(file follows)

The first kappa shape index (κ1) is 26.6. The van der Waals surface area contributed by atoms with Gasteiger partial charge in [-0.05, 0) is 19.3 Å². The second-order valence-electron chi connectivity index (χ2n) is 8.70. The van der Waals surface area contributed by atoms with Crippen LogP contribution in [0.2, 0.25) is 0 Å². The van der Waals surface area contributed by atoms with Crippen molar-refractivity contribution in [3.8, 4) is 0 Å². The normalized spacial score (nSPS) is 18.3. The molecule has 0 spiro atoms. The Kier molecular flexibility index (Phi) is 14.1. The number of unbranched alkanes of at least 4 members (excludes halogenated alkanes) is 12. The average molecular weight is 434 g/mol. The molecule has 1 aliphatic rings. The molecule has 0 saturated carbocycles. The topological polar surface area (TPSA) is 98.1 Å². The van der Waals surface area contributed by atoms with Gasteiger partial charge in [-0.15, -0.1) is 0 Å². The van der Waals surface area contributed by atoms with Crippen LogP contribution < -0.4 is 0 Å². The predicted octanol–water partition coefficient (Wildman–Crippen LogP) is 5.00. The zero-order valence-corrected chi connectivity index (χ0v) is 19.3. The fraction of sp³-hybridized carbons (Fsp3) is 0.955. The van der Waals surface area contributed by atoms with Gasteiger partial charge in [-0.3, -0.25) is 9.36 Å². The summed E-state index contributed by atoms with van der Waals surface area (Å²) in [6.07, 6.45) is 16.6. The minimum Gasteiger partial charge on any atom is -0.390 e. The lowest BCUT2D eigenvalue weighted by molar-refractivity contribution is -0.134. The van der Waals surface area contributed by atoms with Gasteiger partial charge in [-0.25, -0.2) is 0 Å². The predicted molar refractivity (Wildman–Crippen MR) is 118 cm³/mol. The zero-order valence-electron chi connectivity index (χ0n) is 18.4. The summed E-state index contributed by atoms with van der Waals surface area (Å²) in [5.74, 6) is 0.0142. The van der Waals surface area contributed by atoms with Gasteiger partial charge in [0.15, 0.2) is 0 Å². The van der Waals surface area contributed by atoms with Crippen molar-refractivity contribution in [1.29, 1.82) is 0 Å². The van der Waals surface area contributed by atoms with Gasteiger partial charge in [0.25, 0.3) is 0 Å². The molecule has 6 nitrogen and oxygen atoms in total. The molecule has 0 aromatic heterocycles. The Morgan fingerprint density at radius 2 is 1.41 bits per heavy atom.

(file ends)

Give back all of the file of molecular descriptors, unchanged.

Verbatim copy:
The first kappa shape index (κ1) is 26.6. The van der Waals surface area contributed by atoms with Gasteiger partial charge in [-0.05, 0) is 19.3 Å². The second-order valence-electron chi connectivity index (χ2n) is 8.70. The van der Waals surface area contributed by atoms with Crippen LogP contribution in [0.2, 0.25) is 0 Å². The van der Waals surface area contributed by atoms with Crippen molar-refractivity contribution in [3.8, 4) is 0 Å². The normalized spacial score (nSPS) is 18.3. The molecule has 0 spiro atoms. The Kier molecular flexibility index (Phi) is 14.1. The number of unbranched alkanes of at least 4 members (excludes halogenated alkanes) is 12. The average molecular weight is 434 g/mol. The molecule has 1 aliphatic rings. The molecule has 0 saturated carbocycles. The topological polar surface area (TPSA) is 98.1 Å². The van der Waals surface area contributed by atoms with Gasteiger partial charge in [-0.15, -0.1) is 0 Å². The van der Waals surface area contributed by atoms with Crippen LogP contribution < -0.4 is 0 Å². The predicted octanol–water partition coefficient (Wildman–Crippen LogP) is 5.00. The zero-order valence-corrected chi connectivity index (χ0v) is 19.3. The fraction of sp³-hybridized carbons (Fsp3) is 0.955. The van der Waals surface area contributed by atoms with Gasteiger partial charge in [-0.3, -0.25) is 9.36 Å². The summed E-state index contributed by atoms with van der Waals surface area (Å²) in [6.07, 6.45) is 16.6. The minimum Gasteiger partial charge on any atom is -0.390 e. The lowest BCUT2D eigenvalue weighted by molar-refractivity contribution is -0.134. The van der Waals surface area contributed by atoms with Gasteiger partial charge in [-0.25, -0.2) is 0 Å². The predicted molar refractivity (Wildman–Crippen MR) is 118 cm³/mol. The zero-order valence-electron chi connectivity index (χ0n) is 18.4. The summed E-state index contributed by atoms with van der Waals surface area (Å²) in [5.74, 6) is 0.0142. The van der Waals surface area contributed by atoms with Gasteiger partial charge in [0.15, 0.2) is 0 Å². The van der Waals surface area contributed by atoms with Crippen molar-refractivity contribution in [1.29, 1.82) is 0 Å². The van der Waals surface area contributed by atoms with Gasteiger partial charge in [0.25, 0.3) is 0 Å². The molecule has 6 nitrogen and oxygen atoms in total. The molecule has 0 aromatic heterocycles. The Morgan fingerprint density at radius 2 is 1.41 bits per heavy atom.